Winter is the perfect time to explore the natural stone shelters where native Arkansans once lived
Some 26 people have applied to sit on Little Rock's land bank commission, the Democrat-Gazette reported today.
Surprise! As I mentioned weeks ago, former Municipal Judge Bill Watt is among them. Someone quoted him at a recent neighborhood meeting as talking in his customary expansive way about how the program was going to work, as if he were already in charge.
I asked Mayor Mark Stodola about this and he took umbrage at my suggestion that some sort of fix was in for Watt. He said he'd spoken briefly to Watt once and, if I recall correctly, said that City Director Joan Adcock had mentioned Watt's interest.
Watt's involvement is cause for at least a moment's careful consideration. He had to give up his job as municipal judge because he abused his power. He also came a cropper because of Whitewater-era testimony about suspect dealings -- in real estate -- with the felony embezzler David Hale. Should he be rewarded for his past public misconduct by the city with a seat on what some people think will be a scarily powerful commission with the ability to take property (the city will actually do the condemning)? Commissioners will be able to pick and choose among builders and developers for the right (at advantageous land acquisition costs) to redevelop property. Watt is a real estate broker, by the way.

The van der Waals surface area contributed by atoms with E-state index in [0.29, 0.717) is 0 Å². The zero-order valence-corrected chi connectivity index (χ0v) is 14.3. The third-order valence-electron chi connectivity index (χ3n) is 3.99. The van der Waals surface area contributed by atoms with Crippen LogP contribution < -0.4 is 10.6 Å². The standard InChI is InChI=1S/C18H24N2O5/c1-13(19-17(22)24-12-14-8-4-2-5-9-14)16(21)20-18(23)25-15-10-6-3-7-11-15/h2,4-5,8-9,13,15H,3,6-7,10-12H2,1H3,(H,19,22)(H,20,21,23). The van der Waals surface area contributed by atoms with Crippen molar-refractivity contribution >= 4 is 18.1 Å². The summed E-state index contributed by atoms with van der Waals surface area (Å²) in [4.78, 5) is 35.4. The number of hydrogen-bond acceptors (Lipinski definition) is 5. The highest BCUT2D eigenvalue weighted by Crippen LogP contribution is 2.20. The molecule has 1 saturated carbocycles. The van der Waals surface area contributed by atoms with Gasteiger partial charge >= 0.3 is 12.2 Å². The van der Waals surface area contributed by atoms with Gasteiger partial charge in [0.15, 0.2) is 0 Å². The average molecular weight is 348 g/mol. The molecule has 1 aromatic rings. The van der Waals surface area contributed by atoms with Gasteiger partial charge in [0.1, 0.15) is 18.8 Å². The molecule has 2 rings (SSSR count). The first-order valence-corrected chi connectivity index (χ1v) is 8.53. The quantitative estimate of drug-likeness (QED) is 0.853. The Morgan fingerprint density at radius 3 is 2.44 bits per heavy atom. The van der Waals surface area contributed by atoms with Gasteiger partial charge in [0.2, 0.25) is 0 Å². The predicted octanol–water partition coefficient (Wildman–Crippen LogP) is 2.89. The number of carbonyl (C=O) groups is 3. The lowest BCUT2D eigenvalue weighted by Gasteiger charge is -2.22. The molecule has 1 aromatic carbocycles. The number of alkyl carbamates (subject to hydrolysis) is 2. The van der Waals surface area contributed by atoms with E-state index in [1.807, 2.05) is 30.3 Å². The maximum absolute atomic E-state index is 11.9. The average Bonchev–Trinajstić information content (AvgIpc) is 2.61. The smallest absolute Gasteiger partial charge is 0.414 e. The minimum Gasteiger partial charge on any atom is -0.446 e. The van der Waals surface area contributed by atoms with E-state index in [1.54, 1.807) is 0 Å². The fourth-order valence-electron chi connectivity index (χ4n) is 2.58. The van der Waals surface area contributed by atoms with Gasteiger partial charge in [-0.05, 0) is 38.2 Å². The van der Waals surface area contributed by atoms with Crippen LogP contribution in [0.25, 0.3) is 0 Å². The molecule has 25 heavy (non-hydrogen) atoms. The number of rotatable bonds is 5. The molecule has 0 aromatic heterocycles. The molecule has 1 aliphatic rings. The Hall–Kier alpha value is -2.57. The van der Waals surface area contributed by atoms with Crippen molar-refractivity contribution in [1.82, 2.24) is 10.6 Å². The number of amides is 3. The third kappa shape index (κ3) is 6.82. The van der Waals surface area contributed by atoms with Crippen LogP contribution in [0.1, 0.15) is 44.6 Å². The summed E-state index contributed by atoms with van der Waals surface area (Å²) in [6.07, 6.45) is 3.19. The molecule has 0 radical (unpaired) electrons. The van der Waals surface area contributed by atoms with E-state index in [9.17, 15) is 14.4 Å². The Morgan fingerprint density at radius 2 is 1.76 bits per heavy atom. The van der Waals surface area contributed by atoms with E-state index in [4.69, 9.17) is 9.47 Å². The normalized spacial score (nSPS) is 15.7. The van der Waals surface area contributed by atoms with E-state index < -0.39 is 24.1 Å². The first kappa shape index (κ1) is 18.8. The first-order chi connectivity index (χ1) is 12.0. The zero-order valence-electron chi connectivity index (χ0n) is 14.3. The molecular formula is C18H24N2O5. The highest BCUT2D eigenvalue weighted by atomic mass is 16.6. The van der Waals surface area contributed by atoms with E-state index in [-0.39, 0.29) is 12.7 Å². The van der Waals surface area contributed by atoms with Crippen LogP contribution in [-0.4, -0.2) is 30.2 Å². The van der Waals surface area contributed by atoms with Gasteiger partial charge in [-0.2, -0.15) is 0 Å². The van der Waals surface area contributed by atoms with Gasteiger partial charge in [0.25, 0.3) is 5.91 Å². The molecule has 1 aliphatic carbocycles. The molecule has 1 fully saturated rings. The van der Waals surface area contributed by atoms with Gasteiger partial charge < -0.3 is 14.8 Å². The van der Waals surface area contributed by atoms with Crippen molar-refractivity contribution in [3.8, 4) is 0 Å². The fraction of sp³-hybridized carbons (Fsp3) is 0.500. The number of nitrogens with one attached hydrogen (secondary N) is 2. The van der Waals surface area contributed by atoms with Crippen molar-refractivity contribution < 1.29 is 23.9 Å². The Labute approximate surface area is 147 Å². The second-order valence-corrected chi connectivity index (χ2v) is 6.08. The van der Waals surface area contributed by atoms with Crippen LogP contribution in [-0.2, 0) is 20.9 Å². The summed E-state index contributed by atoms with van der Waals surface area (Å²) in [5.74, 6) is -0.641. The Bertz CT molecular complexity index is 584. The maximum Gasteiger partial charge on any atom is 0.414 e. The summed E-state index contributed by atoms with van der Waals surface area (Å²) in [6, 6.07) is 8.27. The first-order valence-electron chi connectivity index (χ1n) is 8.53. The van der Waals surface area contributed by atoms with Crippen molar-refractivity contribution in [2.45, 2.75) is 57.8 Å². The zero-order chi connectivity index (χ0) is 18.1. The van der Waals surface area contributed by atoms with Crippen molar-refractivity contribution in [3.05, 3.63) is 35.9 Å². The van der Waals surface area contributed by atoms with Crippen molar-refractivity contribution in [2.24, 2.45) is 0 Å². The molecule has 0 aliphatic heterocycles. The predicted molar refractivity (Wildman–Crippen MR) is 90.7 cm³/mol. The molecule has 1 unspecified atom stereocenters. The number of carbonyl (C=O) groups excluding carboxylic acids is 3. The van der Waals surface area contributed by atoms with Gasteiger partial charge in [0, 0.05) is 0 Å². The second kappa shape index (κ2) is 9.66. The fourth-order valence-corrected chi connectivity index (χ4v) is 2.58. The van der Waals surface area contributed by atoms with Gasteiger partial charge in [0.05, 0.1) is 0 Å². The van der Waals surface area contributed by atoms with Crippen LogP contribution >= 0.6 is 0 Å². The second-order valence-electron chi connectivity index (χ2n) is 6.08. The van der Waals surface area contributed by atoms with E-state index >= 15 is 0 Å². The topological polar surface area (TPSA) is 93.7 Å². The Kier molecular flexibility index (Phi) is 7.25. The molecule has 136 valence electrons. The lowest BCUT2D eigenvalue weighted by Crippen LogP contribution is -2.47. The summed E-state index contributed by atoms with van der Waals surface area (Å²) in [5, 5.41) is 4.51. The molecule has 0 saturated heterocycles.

The applicants include a number of people in the real estate and building business. They will argue -- as they do at every level of government -- that their special expertise is needed for sound operation of a real estate and building enterprise. We've seen the results of that philosophy at work over decades of, for example, special interest-influenced planning and board of adjustment decisions that have produced the ill-planned sprawl in parts of western Little Rock.
This commission desperately needs to be most heavily influenced by civic-minded people who believe in redevelopment of blighted neighborhoods and who won't be immediately suspected of holding their own or friends' business interests paramount. (I'm not ascribing those motives to any of the applicants, only noting that the potential for conflict is great.) The applicants, for the record:
Bill Watt, Keith Wingfield, Stephen Craig, William H. Robinson III, Richard Stephens, Amin Amarshi, Susan Chan, Mike Robinson, Chris Porter, Pamela Abrams, Drew Basham, Jordan Beard, Garry Bettis Jr., Grace Blagdon, James Harkins, Judy F. Green, Fred J. Gray, Ward 1 City Director Erma Hendrix, Jeff Hildebrand, Gabe Holmstrom, Beverly Ann Hood Jones, Lance Levi, Hillis Schild, Walter Skelton, Willis Smith and Michael White.
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